Town Topics — Princeton's Weekly Community Newspaper Since 1946.
Vol. LXIII, No. 8
Wednesday, February 25, 2009
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PRS Anticipates Flat Budget Scenario

Ellen Gilbert

Princeton Regional Schools (PRS) Superintendent Judy Wilson said she would be “shocked” if any of the money allocated in the Federal government’s recently approved economic stimulus package “landed in our coffers.” Speaking at a recent Board of Education budget workshop, she described the flat budget scenario the PRS administration is anticipating for 2009-2010.

PRS’s current revenue projection of $72,699,027 — $4,170 more than last year — was based on a hypothetical one percent tax levy increase. This would translate as an average tax increase of $246 for Borough homeowners, and $5 for Township homeowners, based on property values for houses assessed at $400,000 in the two municipalities. A shortfall of $1 million will require some cuts, and current suggested targets include $400,393 in student services, $157,620 in transportation costs, and $45,393 in the PRS office budget. The Board was due to meet again on Tuesday, February 24 (after press time). A fourth budget workshop will be held in March. The final budget is due to be submitted on March 18.

Ms. Wilson noted that the district has already adopted the practice of not filling positions left vacant by retirement, termination, or resignation until they are reviewed by the Personnel Committee, and that health benefits will remain flat in the coming year. Board member Joshua Leinsdorf, saying that he knew of one such instance, proposed a policy precluding “double dippers,” ensuring that anyone receiving a state pension cannot draw a salary from the district. The Board did not pursue this suggestion.

Vice-president Rebecca Cox noted the success of Princeton students, a.k.a. “The Princeton Difference,” in voicing the board’s reluctance to conform to state-wide median per capita spending rates. She said that recent statistics showing greater numbers of Princeton students participating in Advanced Placement classes and going on to four-year colleges compared to students in the West Windsor-Plainsboro system justify Princeton’s extra $4,000 per pupil annual expenditure.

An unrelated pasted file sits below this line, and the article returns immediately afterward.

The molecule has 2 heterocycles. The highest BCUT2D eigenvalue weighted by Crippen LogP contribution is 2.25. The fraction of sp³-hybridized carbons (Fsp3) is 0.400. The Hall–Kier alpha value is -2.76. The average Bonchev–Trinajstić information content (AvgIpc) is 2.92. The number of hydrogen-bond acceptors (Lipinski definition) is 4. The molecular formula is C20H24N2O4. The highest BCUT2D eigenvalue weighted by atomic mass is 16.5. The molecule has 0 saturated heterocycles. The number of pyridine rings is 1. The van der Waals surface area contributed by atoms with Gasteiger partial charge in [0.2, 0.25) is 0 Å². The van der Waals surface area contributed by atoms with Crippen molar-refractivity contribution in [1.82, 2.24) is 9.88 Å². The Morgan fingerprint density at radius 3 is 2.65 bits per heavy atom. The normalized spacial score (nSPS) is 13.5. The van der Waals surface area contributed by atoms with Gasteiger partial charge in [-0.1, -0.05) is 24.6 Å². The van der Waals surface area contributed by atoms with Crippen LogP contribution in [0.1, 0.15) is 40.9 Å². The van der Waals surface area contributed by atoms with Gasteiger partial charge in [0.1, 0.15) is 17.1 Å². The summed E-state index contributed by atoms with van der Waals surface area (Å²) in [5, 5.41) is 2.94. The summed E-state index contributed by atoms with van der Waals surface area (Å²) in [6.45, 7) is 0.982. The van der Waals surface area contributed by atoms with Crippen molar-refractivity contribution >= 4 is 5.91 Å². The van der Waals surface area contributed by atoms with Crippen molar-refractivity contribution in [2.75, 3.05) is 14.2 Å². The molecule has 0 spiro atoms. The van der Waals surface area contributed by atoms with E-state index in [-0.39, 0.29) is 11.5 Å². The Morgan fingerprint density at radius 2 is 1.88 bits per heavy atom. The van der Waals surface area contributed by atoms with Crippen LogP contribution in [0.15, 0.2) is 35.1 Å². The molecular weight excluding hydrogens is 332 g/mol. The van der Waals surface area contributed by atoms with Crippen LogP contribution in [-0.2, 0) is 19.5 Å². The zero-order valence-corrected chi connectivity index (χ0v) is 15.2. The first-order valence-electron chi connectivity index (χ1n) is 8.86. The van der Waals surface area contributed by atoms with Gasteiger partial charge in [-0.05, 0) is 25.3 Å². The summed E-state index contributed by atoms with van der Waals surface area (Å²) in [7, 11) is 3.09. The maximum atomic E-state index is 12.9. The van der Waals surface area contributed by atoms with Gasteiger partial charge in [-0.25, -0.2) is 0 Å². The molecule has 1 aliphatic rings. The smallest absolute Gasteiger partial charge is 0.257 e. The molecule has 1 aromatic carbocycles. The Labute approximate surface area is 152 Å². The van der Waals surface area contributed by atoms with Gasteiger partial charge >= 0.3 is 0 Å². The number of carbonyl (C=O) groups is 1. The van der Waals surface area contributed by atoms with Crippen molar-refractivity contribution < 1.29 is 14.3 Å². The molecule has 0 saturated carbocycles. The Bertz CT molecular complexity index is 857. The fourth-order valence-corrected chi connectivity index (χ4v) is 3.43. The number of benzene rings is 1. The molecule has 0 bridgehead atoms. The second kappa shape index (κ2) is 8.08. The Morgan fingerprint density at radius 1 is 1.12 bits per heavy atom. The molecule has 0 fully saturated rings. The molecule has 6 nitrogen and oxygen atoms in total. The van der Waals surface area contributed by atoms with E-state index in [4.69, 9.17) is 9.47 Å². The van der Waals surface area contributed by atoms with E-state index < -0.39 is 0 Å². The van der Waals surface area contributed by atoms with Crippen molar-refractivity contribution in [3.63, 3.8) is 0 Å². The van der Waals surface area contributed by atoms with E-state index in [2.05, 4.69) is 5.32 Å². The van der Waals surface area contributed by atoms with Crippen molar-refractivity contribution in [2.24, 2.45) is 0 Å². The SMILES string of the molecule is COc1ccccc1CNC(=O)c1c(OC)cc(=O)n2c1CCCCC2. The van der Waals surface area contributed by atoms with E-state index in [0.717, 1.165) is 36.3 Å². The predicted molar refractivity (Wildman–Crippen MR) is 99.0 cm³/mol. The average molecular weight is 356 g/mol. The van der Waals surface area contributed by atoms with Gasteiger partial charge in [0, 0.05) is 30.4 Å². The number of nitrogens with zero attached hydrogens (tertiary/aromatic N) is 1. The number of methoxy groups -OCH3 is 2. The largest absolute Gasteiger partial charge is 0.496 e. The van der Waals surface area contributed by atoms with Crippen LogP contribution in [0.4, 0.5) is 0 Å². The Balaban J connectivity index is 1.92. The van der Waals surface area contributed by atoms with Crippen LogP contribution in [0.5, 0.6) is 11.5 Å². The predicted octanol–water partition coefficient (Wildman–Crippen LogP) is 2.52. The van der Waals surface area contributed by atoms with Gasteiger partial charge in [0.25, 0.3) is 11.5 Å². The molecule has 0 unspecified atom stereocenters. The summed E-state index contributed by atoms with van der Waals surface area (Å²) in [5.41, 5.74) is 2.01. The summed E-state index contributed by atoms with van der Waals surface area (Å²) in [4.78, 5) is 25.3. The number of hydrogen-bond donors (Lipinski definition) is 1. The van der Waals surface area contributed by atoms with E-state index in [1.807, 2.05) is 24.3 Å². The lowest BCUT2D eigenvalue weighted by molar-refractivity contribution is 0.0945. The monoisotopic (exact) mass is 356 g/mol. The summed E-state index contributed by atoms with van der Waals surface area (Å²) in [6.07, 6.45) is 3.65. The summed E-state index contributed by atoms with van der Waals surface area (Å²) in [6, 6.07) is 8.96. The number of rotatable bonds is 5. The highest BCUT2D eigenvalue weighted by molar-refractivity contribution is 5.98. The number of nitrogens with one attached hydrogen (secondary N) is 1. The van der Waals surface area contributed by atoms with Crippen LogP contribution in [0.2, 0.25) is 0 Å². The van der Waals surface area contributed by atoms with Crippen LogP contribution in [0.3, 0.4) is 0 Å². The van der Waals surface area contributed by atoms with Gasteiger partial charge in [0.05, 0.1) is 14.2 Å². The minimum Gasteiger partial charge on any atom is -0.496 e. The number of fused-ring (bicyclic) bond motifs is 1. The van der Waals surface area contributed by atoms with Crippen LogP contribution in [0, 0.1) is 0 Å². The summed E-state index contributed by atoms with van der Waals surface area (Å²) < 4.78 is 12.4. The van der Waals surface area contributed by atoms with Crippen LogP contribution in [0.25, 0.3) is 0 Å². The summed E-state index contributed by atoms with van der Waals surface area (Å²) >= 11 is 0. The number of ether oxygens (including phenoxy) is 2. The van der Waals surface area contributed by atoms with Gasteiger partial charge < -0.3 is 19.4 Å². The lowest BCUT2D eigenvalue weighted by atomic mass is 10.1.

Ms. Wilson cited her success in recent years of setting “two or three specific goals” and communicating them to the community, saying that she would do so again this year, in spite of budget strictures. Possible goals discussed at last Tuesday’s meeting included instruction for middle and high school students who are not strong readers, a K-8 writing program, and beefed-up instructional technology in classrooms.

Representative Rush Holt was credited with providing the district with “good updates” about the economic stimulus package. A potential “little pot” of about $140,000 that may come the district’s way will be used for construction projects such as installing energy efficient windows and doors. Although it has not yet been announced, Ms. Wilson said that a decline in state aid would not be particularly hurtful, since it typically amounts to just six to seven per cent of the district’s budget. A potential state transportation mandate changing the number of bus seats per student may, however, significantly impact transportation allocations, she said.

Noting that students who live within two miles of a bus stop are not required to be bussed by the district, Mr. Leinsdorf presented a plan that provided for middle and high school students to use public transportation. Expanding on the cost-saving advantages of such a plan, he suggested that assigning different specialties to area high schools and allowing students to attend the high school of their choice via public transportation would eliminate the current racial disparity in the numbers of white and minority students attending local schools.

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